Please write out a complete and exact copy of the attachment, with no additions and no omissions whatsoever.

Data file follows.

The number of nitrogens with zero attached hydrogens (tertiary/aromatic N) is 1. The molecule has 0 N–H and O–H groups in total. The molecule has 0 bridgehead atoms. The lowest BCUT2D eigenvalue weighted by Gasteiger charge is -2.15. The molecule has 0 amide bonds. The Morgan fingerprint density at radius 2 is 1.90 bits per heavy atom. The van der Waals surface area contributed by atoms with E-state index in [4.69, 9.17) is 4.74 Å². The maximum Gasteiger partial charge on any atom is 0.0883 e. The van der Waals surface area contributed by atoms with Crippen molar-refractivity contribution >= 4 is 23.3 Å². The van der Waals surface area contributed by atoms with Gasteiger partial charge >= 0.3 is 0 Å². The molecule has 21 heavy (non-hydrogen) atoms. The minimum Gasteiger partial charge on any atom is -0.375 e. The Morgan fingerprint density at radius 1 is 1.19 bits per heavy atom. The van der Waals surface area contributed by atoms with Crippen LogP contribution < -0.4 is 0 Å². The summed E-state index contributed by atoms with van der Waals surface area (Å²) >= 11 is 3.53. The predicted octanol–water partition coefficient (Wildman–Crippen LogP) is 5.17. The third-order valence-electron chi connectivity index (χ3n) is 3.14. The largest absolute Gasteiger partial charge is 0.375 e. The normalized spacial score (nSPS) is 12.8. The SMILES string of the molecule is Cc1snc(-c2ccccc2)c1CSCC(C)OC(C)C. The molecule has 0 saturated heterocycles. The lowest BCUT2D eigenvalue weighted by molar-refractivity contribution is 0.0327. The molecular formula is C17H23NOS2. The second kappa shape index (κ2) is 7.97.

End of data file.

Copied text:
The number of nitrogens with zero attached hydrogens (tertiary/aromatic N) is 1. The molecule has 0 N–H and O–H groups in total. The molecule has 0 bridgehead atoms. The lowest BCUT2D eigenvalue weighted by Gasteiger charge is -2.15. The molecule has 0 amide bonds. The Morgan fingerprint density at radius 2 is 1.90 bits per heavy atom. The van der Waals surface area contributed by atoms with E-state index in [4.69, 9.17) is 4.74 Å². The maximum Gasteiger partial charge on any atom is 0.0883 e. The van der Waals surface area contributed by atoms with Crippen molar-refractivity contribution >= 4 is 23.3 Å². The van der Waals surface area contributed by atoms with Gasteiger partial charge >= 0.3 is 0 Å². The molecule has 21 heavy (non-hydrogen) atoms. The minimum Gasteiger partial charge on any atom is -0.375 e. The Morgan fingerprint density at radius 1 is 1.19 bits per heavy atom. The van der Waals surface area contributed by atoms with Crippen LogP contribution < -0.4 is 0 Å². The summed E-state index contributed by atoms with van der Waals surface area (Å²) >= 11 is 3.53. The predicted octanol–water partition coefficient (Wildman–Crippen LogP) is 5.17. The third-order valence-electron chi connectivity index (χ3n) is 3.14. The largest absolute Gasteiger partial charge is 0.375 e. The normalized spacial score (nSPS) is 12.8. The SMILES string of the molecule is Cc1snc(-c2ccccc2)c1CSCC(C)OC(C)C. The molecule has 0 saturated heterocycles. The lowest BCUT2D eigenvalue weighted by molar-refractivity contribution is 0.0327. The molecular formula is C17H23NOS2. The second kappa shape index (κ2) is 7.97.